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Put real dignity in choice to die

I spent some of my final days among the monarch butterflies in Pacific Grove, Calif. Their life cycle dictates that they die there every February. They have no choice.

I too will die soon.  I have rapidly progressing ALS – amyotrophic lateral sclerosis – better known as Lou Gehrig’s disease.  There is no cure, and it is 100 percent fatal. Yet, unlike the monarchs, I have a legal choice as to the timing of my death in Washington. That choice, however, is seriously compromised in my case.

 That I have a qualified choice at all is because compassionate voters in this state approved an assisted-suicide initiative, or Death with Dignity (DWD), for individuals with terminal illnesses. But the medication has to be self-administered, so “assisted” is a misnomer.  It renders the law useless for those who most need it. 

 In states where DWD is legal, its use is in the single digits. Most people with terminal illnesses don’t consider it out of ignorance of this law or for religious reasons. Others consider it, but change their minds. Some who want it find it’s too late – the process can take two to three months to qualify – or they can no longer self-administer the lethal prescription.  If one takes that population into account, I think the numbers implementing DWD would be much higher. I wager that 90 percent of Americans know a family member or friend who wanted to end their misery before their actual demise. 

 I am a social creature by nature, a party lover, invariably the last to leave. Now that my speech has lost its volume and become incoherently garbled, I find myself irrelevant in social situations. This isolation is every bit as painful as the physical pain and frustration imposed by ALS. Now, too, I am losing power in my arms and hands such that I type with one gnarled index finger and can no longer even pick up my iPhone.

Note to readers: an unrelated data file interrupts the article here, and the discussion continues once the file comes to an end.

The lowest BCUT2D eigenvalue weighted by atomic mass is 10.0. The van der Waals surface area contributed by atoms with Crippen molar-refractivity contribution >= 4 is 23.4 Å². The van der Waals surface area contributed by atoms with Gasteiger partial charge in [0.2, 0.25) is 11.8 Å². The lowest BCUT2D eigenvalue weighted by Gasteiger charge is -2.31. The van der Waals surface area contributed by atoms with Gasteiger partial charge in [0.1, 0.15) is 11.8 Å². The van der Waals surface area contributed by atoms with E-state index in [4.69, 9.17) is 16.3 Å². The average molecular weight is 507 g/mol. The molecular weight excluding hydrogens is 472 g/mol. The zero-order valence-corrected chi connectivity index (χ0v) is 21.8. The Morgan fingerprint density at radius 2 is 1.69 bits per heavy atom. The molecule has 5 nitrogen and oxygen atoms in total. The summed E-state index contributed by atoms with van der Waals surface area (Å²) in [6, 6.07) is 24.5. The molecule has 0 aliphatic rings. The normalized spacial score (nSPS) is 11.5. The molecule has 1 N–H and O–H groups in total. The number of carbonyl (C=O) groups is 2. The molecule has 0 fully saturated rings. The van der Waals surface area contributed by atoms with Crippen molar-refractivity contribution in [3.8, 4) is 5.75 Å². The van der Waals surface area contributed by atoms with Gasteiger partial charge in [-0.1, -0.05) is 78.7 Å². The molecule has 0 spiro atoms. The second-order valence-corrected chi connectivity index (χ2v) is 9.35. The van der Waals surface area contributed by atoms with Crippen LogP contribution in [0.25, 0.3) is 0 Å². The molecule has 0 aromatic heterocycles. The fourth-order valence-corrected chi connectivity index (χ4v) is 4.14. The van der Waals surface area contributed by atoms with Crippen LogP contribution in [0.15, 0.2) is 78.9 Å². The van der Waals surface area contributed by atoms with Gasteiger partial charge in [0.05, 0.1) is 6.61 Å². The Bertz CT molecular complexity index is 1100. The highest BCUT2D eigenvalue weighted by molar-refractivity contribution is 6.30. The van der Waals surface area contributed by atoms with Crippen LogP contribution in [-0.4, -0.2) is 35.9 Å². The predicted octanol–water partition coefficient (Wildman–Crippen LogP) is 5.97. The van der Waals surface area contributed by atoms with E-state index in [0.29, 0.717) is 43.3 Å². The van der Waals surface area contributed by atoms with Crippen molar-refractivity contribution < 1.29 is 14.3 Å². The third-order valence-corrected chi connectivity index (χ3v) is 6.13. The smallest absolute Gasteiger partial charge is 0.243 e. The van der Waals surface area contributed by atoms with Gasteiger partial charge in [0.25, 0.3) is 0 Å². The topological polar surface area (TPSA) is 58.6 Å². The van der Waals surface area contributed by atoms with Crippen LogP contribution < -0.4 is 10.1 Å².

I have become trapped inside a motionless body, a living mummy, a burden to those around me. The list of things I can’t do grows longer each day. My core is almost gone, and soon my arms and legs will become completely detached. Most of my muscles visibly vibrate 24/7.  All that constant contraction causes perpetual fatigue and tension headaches. My doctor tells me ALS is a painless disease and that there is no reason to consider suicide. Maybe I’m just a wimp. 

 My dilemma is that, although Washington has a DWD law, the assistance provision is a farce, providing only for a lethal prescription that must be self-administered.  This leaves patients with the choice of ending their lives prematurely or crossing that threshold where they won’t be able to, thus damning them to a lingering end of dependence, misery and pain.  Left with this choice, I must go with prematurely ending my life.

 Another irony is that my death could save others. Although my motor neurons are wasted, only my muscle tissue is affected. Otherwise I’m a perfectly healthy 55-year-old male. I exercised daily. My blood pressure is still 110/70, and my heart rate a steady 70. I have perfectly functioning lungs, kidneys, heart and liver.  There are candidates out there who could use my organs to save their lives. But even as a living donor, I am excluded from donating anything. 

 The legal system has made it impossible for those with incurable neuromuscular disorders to donate organs to those who need them.  Organ donation must be conducted in a hospital immediately following the donor’s death. You have to be brain-dead, in the hospital, and on life support while they harvest the organs. But euthanasia is not allowed in hospitals, ergo my healthy organs get flushed and at least four or five people die needlessly. So, in order to donate my organs, I have to become that living mummy, then die of starvation or suffocation in a hospital. Is that humane?

 Consider this: Every day, 18 people die while waiting for a transplant of a vital organ such as a heart, liver, kidney, pancreas, lung or bone marrow.

 Dying is hard – it would be a little easier if I knew I was saving others from facing it. Isn’t it time we changed our laws to reflect our true humanity – and shared the gift of life?


Curtis Johnson worked in international business and education for more than 30 years before being disabled by ALS.  You can reach him at


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